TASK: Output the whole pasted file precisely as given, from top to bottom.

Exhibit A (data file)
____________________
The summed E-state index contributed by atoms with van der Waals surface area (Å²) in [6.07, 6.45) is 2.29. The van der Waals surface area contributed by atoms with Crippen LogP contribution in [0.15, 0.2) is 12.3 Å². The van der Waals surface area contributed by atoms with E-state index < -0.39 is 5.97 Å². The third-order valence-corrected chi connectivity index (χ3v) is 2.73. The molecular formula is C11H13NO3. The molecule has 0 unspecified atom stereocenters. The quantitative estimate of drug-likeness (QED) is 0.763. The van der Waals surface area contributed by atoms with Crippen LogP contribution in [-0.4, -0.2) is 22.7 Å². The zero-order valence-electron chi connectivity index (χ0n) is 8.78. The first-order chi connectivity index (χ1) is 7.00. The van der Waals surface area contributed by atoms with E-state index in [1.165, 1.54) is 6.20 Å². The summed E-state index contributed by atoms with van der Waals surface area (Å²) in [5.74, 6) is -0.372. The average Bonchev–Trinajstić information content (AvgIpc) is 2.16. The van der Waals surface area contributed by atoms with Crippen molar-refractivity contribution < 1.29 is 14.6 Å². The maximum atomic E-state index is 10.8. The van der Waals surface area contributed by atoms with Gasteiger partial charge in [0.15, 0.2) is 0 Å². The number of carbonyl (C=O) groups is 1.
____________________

The summed E-state index contributed by atoms with van der Waals surface area (Å²) in [6.07, 6.45) is 2.29. The van der Waals surface area contributed by atoms with Crippen LogP contribution in [0.15, 0.2) is 12.3 Å². The van der Waals surface area contributed by atoms with E-state index < -0.39 is 5.97 Å². The third-order valence-corrected chi connectivity index (χ3v) is 2.73. The molecular formula is C11H13NO3. The molecule has 0 unspecified atom stereocenters. The quantitative estimate of drug-likeness (QED) is 0.763. The van der Waals surface area contributed by atoms with Crippen LogP contribution in [-0.4, -0.2) is 22.7 Å². The zero-order valence-electron chi connectivity index (χ0n) is 8.78. The first-order chi connectivity index (χ1) is 7.00. The van der Waals surface area contributed by atoms with E-state index in [1.165, 1.54) is 6.20 Å². The summed E-state index contributed by atoms with van der Waals surface area (Å²) in [5.74, 6) is -0.372. The average Bonchev–Trinajstić information content (AvgIpc) is 2.16. The van der Waals surface area contributed by atoms with Crippen molar-refractivity contribution < 1.29 is 14.6 Å². The maximum atomic E-state index is 10.8. The van der Waals surface area contributed by atoms with Gasteiger partial charge in [0.15, 0.2) is 0 Å². The number of carbonyl (C=O) groups is 1.